Sawyer, pointing to one of the laboratory jellyfish, adds, “Nobody in the world can make that jellyfish. We make them everyday. When we have soft matter manufacturing, we can make things, and then it is the realm of the engineer. It’s kind of like an

Gels made from soft microscale particles smoothly transition between the fluid and solid states, making them an ideal medium in which to create macroscopic structures with microscopic precision. While tracing out spatial paths with an injection tip, the granular gel fluidizes at the point of injection and then rapidly solidifies, trapping injected material in place. This physical approach to creating three-dimensional (3D) structures negates the effects of surface tension, gravity, and particle diffusion, allowing a limitless breadth of materials to be written. With this method, we used silicones, hydrogels, colloids, and living cells to create complex large aspect ratio 3D objects, thin closed shells, and hierarchically branched tubular networks. We crosslinked polymeric materials and removed them from the granular gel, whereas uncrosslinked particulate systems were left supported within the medium for long times. This approach can be immediately used in diverse areas, contributing to tissue engineering, flexible electronics, particle engineering, smart materials, and encapsulation technologies.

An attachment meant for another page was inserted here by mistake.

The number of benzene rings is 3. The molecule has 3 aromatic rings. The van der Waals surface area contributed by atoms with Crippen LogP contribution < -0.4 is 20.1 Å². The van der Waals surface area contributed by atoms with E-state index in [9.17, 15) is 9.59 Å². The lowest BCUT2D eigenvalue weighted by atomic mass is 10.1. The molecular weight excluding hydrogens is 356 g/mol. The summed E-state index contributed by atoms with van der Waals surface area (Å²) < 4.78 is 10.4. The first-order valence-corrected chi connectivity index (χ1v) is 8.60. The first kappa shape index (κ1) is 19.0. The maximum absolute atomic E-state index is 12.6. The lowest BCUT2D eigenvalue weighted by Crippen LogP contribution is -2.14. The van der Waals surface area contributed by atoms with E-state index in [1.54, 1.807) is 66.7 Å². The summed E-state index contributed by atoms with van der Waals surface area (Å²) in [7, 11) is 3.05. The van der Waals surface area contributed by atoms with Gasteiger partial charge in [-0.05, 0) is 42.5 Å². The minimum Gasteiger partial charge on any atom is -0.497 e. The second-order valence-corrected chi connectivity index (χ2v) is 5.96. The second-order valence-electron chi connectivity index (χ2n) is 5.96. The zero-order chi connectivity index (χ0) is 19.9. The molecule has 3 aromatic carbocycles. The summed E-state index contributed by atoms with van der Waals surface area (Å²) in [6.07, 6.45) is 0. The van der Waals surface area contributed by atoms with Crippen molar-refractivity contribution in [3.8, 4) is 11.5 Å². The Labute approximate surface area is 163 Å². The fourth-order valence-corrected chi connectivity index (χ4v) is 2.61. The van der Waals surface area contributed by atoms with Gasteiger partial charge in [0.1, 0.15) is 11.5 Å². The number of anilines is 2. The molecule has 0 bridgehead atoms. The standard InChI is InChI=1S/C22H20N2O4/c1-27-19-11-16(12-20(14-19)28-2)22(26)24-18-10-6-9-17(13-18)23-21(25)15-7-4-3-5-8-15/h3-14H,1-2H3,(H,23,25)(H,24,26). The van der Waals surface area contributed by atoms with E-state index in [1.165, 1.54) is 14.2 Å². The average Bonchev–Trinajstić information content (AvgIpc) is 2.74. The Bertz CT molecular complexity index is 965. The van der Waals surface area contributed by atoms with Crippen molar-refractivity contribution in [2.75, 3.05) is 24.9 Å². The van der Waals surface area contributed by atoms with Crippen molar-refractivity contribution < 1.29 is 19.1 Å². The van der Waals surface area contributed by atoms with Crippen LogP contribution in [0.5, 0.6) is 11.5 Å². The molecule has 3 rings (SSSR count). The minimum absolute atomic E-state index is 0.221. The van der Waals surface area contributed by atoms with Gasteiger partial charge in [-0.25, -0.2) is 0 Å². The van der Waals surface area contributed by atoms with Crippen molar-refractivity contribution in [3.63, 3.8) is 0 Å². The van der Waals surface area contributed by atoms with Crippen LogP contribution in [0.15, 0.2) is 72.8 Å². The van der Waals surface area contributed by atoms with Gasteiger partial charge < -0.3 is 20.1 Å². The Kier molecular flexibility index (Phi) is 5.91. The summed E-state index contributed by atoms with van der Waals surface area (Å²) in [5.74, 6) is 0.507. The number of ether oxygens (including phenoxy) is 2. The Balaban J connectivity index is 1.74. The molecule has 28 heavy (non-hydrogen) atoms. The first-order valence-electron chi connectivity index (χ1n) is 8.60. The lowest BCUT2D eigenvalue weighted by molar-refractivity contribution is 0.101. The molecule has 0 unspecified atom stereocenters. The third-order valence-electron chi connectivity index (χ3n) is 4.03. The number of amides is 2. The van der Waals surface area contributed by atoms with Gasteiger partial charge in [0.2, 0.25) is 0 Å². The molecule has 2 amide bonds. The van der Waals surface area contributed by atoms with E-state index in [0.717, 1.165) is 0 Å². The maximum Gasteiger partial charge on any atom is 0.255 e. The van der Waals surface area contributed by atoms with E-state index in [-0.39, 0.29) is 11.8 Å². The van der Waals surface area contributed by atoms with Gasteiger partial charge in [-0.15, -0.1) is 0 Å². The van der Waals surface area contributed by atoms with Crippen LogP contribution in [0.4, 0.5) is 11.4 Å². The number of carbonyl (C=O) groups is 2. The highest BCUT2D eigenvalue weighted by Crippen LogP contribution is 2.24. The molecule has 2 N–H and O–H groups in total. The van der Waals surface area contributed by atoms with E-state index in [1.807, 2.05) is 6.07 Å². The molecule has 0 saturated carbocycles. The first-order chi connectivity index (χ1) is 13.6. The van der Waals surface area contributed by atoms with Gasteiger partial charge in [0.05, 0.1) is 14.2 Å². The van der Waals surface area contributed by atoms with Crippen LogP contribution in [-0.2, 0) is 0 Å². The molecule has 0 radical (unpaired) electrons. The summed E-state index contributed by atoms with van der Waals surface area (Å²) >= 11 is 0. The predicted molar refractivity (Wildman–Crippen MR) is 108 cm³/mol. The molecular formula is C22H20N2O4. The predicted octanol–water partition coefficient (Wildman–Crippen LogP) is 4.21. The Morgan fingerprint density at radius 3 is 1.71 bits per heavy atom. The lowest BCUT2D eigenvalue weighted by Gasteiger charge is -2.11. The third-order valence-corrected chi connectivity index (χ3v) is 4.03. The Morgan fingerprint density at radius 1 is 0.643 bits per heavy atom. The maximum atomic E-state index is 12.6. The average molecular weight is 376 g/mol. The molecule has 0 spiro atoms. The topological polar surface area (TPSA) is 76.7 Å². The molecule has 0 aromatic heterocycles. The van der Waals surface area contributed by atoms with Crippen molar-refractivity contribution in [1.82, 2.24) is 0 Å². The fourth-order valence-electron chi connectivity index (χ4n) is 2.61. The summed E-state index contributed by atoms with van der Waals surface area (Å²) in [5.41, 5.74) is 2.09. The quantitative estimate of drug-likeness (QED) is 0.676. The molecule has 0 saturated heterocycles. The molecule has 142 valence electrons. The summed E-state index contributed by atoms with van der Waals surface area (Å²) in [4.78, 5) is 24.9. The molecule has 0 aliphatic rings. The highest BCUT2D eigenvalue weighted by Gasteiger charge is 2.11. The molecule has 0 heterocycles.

To explore the stability of writing in granular gels, they have generated several complex structures that would otherwise disperse, sag, or fall apart. For example, they created a 4-cm-long model of DNA by arranging long thread-like features about 100 μm in diameter made entirely from uncrosslinked 1-μm fluorescent polystyrene microspheres